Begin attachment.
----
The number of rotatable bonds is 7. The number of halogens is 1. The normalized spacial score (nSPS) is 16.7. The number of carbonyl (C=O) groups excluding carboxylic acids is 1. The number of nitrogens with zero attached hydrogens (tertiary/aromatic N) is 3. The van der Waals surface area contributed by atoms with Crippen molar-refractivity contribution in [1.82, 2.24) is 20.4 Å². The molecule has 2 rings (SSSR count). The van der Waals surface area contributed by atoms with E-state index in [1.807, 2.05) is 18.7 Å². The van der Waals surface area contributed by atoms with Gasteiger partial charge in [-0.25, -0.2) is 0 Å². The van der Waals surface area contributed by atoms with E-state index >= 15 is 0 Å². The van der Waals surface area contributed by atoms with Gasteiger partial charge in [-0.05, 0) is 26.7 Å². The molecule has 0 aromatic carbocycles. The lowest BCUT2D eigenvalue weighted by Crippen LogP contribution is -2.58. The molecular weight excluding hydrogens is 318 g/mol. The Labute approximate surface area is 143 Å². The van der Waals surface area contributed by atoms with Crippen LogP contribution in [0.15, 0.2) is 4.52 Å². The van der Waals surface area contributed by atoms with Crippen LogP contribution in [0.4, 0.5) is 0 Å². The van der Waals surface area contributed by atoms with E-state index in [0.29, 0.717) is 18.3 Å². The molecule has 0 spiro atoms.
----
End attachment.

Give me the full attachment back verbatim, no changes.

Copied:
The number of rotatable bonds is 7. The number of halogens is 1. The normalized spacial score (nSPS) is 16.7. The number of carbonyl (C=O) groups excluding carboxylic acids is 1. The number of nitrogens with zero attached hydrogens (tertiary/aromatic N) is 3. The van der Waals surface area contributed by atoms with Crippen molar-refractivity contribution in [1.82, 2.24) is 20.4 Å². The molecule has 2 rings (SSSR count). The van der Waals surface area contributed by atoms with E-state index in [1.807, 2.05) is 18.7 Å². The van der Waals surface area contributed by atoms with Gasteiger partial charge in [-0.25, -0.2) is 0 Å². The van der Waals surface area contributed by atoms with E-state index >= 15 is 0 Å². The van der Waals surface area contributed by atoms with Gasteiger partial charge in [-0.05, 0) is 26.7 Å². The molecule has 0 aromatic carbocycles. The lowest BCUT2D eigenvalue weighted by Crippen LogP contribution is -2.58. The molecular weight excluding hydrogens is 318 g/mol. The Labute approximate surface area is 143 Å². The van der Waals surface area contributed by atoms with Crippen LogP contribution in [0.15, 0.2) is 4.52 Å². The van der Waals surface area contributed by atoms with Crippen LogP contribution in [0.4, 0.5) is 0 Å². The van der Waals surface area contributed by atoms with E-state index in [0.29, 0.717) is 18.3 Å². The molecule has 0 spiro atoms.